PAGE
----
Minus Tide at 7:45 PM of -0.9 feet. The shop is open only by appointment until the COVID #s come down, and we’ll probably stay closed until 2/1.Watch here for notifications about that! For appointments contact us at 541-563-7154, firstname.lastname@example.org, on Facebook or here on the blog, or just leave a note on the door! Featured photo by Jessica Smith-Carlock.
Wasn’t the rain spectacular early yesterday? It looked like a movie set rainstorm for awhile. It’s just cloudy at the moment, but it does look like there’s some fog out there. Things partly dried out when the sun came out during the late afternoon, but there are lots of puddles. 50, wind at 4-9 mph and gusting, AQI40, UV1. Chance of rain 36% today and 51% tonight. The small craft advisory is supposed to end at 7am, but we’re under a GALE WATCH through this evening. The forecast has changed a little. We’re supposed to just have showers today, but then tomorrow the rain will be back and Saturday looks like another storm with 1 1/2 inches of rain plus the wind. There’s likely to be a lot of water coming down, maybe up to an inch a day through Tuesday, and Tuesday will add in a little wind, not like Saturday or yesterday though. …and after that? More rain and showers. I think we’re making up for the dry in the fall!
Yesterday Tempus slept until suppertime again, so none of the errands got run. <sigh> He didn’t get home until noon. He’s likely to do the same again today because the car is due for an oil change that he’s been showing up for for a couple of weeks, but there’s always someone ahead of him. <sigh twice> At least he got the tire fixed. He went to a new place that he had some really nice things to say about. It’s Cruz Tires in South Beach. Apparently they went over and above what’s usually required and charged less than the folks he’s been going to.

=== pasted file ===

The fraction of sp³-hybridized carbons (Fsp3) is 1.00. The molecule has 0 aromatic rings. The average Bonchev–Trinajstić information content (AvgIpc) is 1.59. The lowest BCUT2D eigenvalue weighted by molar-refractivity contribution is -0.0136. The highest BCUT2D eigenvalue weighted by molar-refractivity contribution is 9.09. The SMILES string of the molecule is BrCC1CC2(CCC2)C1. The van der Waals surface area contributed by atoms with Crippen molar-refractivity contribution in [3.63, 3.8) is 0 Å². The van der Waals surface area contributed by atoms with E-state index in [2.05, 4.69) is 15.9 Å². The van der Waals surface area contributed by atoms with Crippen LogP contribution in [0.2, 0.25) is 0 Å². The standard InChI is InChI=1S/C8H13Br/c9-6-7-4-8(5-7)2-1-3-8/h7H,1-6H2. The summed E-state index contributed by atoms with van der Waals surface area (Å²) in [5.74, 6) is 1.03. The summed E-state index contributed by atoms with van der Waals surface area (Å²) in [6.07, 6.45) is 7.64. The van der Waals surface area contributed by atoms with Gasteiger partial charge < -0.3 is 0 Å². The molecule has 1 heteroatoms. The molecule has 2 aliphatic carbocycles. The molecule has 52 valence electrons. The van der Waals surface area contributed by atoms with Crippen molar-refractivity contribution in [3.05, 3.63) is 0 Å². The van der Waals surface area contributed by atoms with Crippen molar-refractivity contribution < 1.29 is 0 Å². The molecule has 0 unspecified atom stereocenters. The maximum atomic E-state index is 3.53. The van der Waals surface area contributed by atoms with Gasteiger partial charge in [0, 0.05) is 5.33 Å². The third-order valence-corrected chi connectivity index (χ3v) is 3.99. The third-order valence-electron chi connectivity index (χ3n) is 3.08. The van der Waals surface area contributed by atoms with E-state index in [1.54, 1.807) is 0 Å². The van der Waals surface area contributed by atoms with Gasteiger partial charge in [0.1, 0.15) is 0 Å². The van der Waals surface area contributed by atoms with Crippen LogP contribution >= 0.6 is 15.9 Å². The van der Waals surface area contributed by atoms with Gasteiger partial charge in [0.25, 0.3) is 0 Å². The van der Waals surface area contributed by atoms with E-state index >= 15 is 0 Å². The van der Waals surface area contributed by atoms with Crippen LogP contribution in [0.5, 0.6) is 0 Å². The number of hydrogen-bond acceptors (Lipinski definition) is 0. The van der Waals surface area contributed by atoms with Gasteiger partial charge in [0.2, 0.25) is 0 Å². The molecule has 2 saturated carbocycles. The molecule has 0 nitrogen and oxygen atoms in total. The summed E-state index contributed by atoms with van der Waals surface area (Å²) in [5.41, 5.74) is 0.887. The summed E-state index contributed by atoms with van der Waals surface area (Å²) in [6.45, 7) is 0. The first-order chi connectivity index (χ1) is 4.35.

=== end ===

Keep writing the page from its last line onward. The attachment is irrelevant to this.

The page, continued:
I spent the afternoon doing chores, myself, between bouts of writing. I’m starting to see the bottom on some of the paper sorting that’s built up over the last few months. I don’t think there’s any more boring job here at the shop than that.
I got a long nap and he worked in the back for at least part of the time. He said that he had some research that he was doing. After he headed out on the bulk route. I got some of the bistro blend rice going in the crockpot and that used the last of the chicken broth, then I set up a turkey and rice, with the leftover rice from the chinese food the other day, and some turkey leftovers, plus onion, spring onion, corn and mushroom soup. I added frozen green peas when it was done before getting it into the fridge.
Today is more of the same, I guess. We’re not planning anything particularly special for the evening, although I might chase him over to Salty Dawg, since they’re doing take out. I love their chowder bread bowls and now they have take-out cocktails!
Today’s Plant is Coltsfoot, Petasites frigidus var. palmatus. One of the best cough remedies out there, this is often smoked to help cases of chronic bronchitis and asthma. It is also made into cough syrups often combined with horehound. This is another plant where the medicinal and magickal uses seem to go together. Feminine, Venus, water– Add to love sachets and use in spell of peace and tranquility. The leaves, when smoked, can cause visions, and aid with breathing problems. .More here:http://en.wikipedia.org/wiki/Petasites_frigidus